"NCGA has no confidence in the volumes EPA proposes for 2020. These refinery waivers have significantly outpaced annual increases in RFS volume requirements, taking RFS volume requirements backward," NCGA President Lynn Chrisp wrote in the
organization's comments to EPA.
Growth Energy, the nation's largest ethanol association, today
called on the Environmental Protection Agency (EPA) to restore biofuel demand lost to oil industry handouts in comments on the agency's final 2020 Renewable Volume Obligations (RVO). Due by November 30, the RVOs will determine next year's biofuel targets
under the Renewable Fuel Standard (RFS).
"The president made a 'giant' promise on ethanol, but rural communities cannot afford to wait any longer," said Emily Skor, CEO of Growth Energy. "More biofuel plants are closing their doors with each passing week, and farm families have
run out of options. The EPA must take immediate action to restore lost demand under the 2020 biofuel targets and repair the damage from abusive refinery exemptions granted to oil giants like Exxon and Chevron."
In written comments to the EPA, Growth Energy noted that the EPA's secretive exemption process violates the letter and spirit of the RFS, which Congress adopted to promote growth in U.S. biofuel production.
Given the current uncertainty regarding the 2019/2020 crop year corn supply, NCC in comments submitted today to the Environmental Protection Agency (EPA), said the proposed volume for 2020, coupled with the recent waiver
that will increase the use of E15, is overly aggressive, overly reliant on corn-based ethanol, and will likely cause disruptions to the nation's feed supply.
"The proposed volumes, especially conventional ethanol, should be reduced in the final rule to more accurately reflect the availability of feedstock and the usage rate of biofuels," said NCC President Mike Brown.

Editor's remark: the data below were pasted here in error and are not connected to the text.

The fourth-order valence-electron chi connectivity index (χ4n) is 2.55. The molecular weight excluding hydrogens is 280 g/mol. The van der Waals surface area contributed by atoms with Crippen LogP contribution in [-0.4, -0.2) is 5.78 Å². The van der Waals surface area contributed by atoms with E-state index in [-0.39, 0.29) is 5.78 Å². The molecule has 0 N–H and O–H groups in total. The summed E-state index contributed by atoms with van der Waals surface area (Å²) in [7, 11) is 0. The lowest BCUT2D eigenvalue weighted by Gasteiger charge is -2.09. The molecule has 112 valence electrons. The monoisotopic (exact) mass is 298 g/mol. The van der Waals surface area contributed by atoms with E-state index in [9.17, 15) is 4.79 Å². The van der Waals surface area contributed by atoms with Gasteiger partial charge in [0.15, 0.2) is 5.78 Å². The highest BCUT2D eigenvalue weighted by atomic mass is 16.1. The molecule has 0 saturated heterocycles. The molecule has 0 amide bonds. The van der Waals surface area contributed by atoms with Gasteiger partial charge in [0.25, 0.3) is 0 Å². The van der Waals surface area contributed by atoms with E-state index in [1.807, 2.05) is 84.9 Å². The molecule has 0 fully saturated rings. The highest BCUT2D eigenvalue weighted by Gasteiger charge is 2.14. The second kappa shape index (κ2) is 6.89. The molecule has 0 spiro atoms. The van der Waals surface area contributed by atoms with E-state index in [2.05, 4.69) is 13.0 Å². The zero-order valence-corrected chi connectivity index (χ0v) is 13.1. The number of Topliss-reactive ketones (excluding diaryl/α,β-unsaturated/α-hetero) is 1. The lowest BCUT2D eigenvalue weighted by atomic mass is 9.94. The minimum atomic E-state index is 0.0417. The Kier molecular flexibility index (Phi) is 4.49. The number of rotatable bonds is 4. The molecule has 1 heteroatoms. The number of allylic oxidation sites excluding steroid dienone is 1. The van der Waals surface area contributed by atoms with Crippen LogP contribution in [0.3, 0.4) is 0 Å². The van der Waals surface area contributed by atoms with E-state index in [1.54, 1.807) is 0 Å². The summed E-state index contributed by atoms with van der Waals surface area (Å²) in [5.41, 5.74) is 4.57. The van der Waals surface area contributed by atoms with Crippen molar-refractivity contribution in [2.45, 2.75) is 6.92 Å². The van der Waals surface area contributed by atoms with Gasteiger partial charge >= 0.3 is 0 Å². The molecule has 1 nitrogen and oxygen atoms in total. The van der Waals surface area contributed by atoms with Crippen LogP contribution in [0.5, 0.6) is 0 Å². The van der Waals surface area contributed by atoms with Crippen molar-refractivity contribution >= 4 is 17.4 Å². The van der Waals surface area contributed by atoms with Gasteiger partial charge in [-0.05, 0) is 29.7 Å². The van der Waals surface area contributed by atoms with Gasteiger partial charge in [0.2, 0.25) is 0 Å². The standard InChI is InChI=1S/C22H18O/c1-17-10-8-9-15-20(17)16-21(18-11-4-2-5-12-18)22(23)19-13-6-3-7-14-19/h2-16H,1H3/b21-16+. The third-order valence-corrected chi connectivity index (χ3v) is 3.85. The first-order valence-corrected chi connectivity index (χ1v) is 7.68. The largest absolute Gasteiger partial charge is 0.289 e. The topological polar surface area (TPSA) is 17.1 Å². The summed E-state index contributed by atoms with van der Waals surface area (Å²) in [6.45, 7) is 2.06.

Since 2007 under the Renewable Fuel Standard (RFS), broiler producers have faced $68.5 billion in higher feed costs for the production of broiler meat. When breeders and pullets are factored in, the cost is dramatically higher. As corn users, therefore,
NCC's members are substantially impacted by the RFS and its impacts on the corn market and feed supply.
You can read more from NCC's comments toward the EPA,
by clicking or tapping here.
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Merchandisers and end users in the eastern Corn Belt bid up cash corn to levels rarely seen
Grain elevators and end users are navigating heightened market volatility caused by uncertainty over the size of this fall's corn harvest. After U.S. corn farmers suffered historic planting delays from nonstop rains this spring, the crop is late in maturing,
especially in states across the eastern Corn Belt. Those delays could lead to major losses in crop production this fall and raise the stakes for grain merchandisers as well as ethanol producers and livestock feeders, according to a new report from CoBank's
Knowledge Exchange division.
"Volatility in corn basis and carry in the futures market has plagued the market since spring, raising concerns over grain elevators' ability to acquire bushels and profit on this fall's corn harvest," said
Tanner Ehmke, manager of CoBank's Knowledge Exchange.
The biggest corn planting delays occurred in Illinois, Indiana, Michigan, North Dakota, Ohio, South Dakota and Wisconsin. Based on the most recent weekly crop development data, the eastern Corn Belt continues to struggle with the greatest delays in crop
development, which has been a constant concern throughout the growing season. Late development raises fears that freezing temperatures may kill crops before they can be harvested.
Uncertainty over corn availability this fall has injected fear and volatility into the market, complicating forecasts on profitability for grain elevators. Through May and June, basis in central Ohio rallied 25 cents to the highest level in five years
before plunging nearly 50 cents by mid-August.
You can read more from CoBank regarding the volatility of the corn market,
by jumping over to our website.
During the 2019 National Cattlemen's Beef Association and Cattle Industry Summer Business Meeting held in Denver recently,